Archaeology talks prove to be highly popular at Worthing Museum

Archaeology talks prove to be highly popular at Worthing Museum

From the history of the first inhabitants of Sussex some 500,000 years ago to the arrival of the railway in Worthing, this autumn a programme of insightful talks has been taking place at Worthing Museum led by resident archaeologist James Sainsbury, and they’ve proven to be highly popular with all of the talks selling out.

The programme of talks, which have taken place every Thursday evening since 28th September, tie in with the extended opening hours at the museum, and all include opportunities to handle archaeological objects.

James Sainsbury says “The response we’ve had to the programme has been amazing. We originally put 25 places per talk on sale to the public, and we’ve had to double our allocation with 50 people. Even then we’ve actually had to turn people away as the room has reached max capacity! The feedback we have had has been really great and people are clearly passionate about discovering and learning about local history. We cover such a broad range of subjects across the 10 talks so we’re always welcoming new people through the doors as well as our regulars. It’s great to see people interested in the local archaeology and history of Worthing, which is some of the best in the whole country. I feel we’re providing our visitors with a really engaging and interactive experience with the added joy of the museum being free to explore in the evenings, alongside the object handling.”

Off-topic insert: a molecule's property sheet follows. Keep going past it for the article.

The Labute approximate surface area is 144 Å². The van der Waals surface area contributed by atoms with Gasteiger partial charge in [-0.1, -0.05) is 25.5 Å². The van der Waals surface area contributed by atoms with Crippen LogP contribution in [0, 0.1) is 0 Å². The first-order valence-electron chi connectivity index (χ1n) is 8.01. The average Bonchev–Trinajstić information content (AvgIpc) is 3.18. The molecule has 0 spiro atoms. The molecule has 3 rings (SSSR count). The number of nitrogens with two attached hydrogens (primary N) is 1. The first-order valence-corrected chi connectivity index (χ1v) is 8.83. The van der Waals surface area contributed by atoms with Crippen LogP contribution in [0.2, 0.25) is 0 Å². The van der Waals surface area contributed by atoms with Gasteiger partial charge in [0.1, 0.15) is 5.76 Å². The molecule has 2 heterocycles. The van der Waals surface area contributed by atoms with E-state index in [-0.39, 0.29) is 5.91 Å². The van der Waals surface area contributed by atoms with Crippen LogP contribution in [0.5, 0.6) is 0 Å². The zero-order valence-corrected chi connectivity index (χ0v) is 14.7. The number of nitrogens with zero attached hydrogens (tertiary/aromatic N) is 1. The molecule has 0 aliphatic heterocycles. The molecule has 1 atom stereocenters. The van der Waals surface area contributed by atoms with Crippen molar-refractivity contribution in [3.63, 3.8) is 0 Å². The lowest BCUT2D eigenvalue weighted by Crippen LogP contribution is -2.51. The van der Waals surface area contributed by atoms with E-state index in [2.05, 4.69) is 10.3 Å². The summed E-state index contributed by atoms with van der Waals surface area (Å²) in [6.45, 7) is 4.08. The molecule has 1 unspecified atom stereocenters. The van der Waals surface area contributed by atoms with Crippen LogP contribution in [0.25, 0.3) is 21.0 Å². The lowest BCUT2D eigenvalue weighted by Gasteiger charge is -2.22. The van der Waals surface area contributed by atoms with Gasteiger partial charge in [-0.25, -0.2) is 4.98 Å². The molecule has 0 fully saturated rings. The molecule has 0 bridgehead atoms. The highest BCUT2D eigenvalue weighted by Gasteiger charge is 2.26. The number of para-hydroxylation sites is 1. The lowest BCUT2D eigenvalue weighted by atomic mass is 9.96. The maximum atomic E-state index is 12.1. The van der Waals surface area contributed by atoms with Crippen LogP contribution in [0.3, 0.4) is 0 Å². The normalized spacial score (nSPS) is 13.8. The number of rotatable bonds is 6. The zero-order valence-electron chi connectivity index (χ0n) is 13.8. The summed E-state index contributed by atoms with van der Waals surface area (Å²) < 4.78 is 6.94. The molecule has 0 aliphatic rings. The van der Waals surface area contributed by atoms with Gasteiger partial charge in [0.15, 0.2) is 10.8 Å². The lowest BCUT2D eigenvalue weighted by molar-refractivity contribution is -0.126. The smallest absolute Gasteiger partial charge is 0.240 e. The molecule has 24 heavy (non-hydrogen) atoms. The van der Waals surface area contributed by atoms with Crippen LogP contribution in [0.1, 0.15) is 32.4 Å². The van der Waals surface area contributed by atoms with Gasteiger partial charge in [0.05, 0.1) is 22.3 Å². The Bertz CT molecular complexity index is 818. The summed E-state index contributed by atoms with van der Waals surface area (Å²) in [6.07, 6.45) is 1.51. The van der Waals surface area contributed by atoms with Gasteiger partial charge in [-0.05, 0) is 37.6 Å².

With the season coming to a close in December there are three upcoming talks with limited places available to book. On November 23rd there will be a talk on Norman Sussex, taking a look at the huge changes wrought upon the county by the incoming Normans. On November 30th there with be an in depth exploration on the coming of the railway and how it transformed society and in particular seaside resorts like Worthing. Finally on December 7th James will be unveiling a Photographic History of Worthing, ranging from the 1860s up to the early 1990s with a huge range of photographs that will be on display on the big screen. Talks cost £7.50 per person and include tea, coffee or wine.